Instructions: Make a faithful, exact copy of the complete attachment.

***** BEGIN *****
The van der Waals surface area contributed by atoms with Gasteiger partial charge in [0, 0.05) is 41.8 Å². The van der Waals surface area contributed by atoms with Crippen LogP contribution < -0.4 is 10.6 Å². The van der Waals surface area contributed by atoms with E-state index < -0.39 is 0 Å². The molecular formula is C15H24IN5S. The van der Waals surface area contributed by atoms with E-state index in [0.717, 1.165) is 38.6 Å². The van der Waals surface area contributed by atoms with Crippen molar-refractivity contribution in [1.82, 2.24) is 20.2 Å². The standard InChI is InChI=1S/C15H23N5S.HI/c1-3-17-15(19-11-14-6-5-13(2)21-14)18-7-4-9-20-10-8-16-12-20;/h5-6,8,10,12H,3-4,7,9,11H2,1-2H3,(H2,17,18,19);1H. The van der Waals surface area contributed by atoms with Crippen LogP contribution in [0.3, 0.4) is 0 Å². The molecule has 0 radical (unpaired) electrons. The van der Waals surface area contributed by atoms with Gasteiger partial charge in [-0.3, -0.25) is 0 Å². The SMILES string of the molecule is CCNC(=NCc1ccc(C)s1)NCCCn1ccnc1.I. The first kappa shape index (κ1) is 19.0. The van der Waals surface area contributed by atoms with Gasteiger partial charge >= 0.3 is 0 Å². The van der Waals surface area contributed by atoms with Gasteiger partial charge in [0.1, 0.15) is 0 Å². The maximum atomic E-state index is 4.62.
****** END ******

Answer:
The van der Waals surface area contributed by atoms with Gasteiger partial charge in [0, 0.05) is 41.8 Å². The van der Waals surface area contributed by atoms with Crippen LogP contribution < -0.4 is 10.6 Å². The van der Waals surface area contributed by atoms with E-state index < -0.39 is 0 Å². The molecular formula is C15H24IN5S. The van der Waals surface area contributed by atoms with E-state index in [0.717, 1.165) is 38.6 Å². The van der Waals surface area contributed by atoms with Crippen molar-refractivity contribution in [1.82, 2.24) is 20.2 Å². The standard InChI is InChI=1S/C15H23N5S.HI/c1-3-17-15(19-11-14-6-5-13(2)21-14)18-7-4-9-20-10-8-16-12-20;/h5-6,8,10,12H,3-4,7,9,11H2,1-2H3,(H2,17,18,19);1H. The van der Waals surface area contributed by atoms with Crippen LogP contribution in [0.3, 0.4) is 0 Å². The molecule has 0 radical (unpaired) electrons. The van der Waals surface area contributed by atoms with Gasteiger partial charge in [-0.3, -0.25) is 0 Å². The SMILES string of the molecule is CCNC(=NCc1ccc(C)s1)NCCCn1ccnc1.I. The first kappa shape index (κ1) is 19.0. The van der Waals surface area contributed by atoms with Gasteiger partial charge >= 0.3 is 0 Å². The van der Waals surface area contributed by atoms with Gasteiger partial charge in [0.1, 0.15) is 0 Å². The maximum atomic E-state index is 4.62.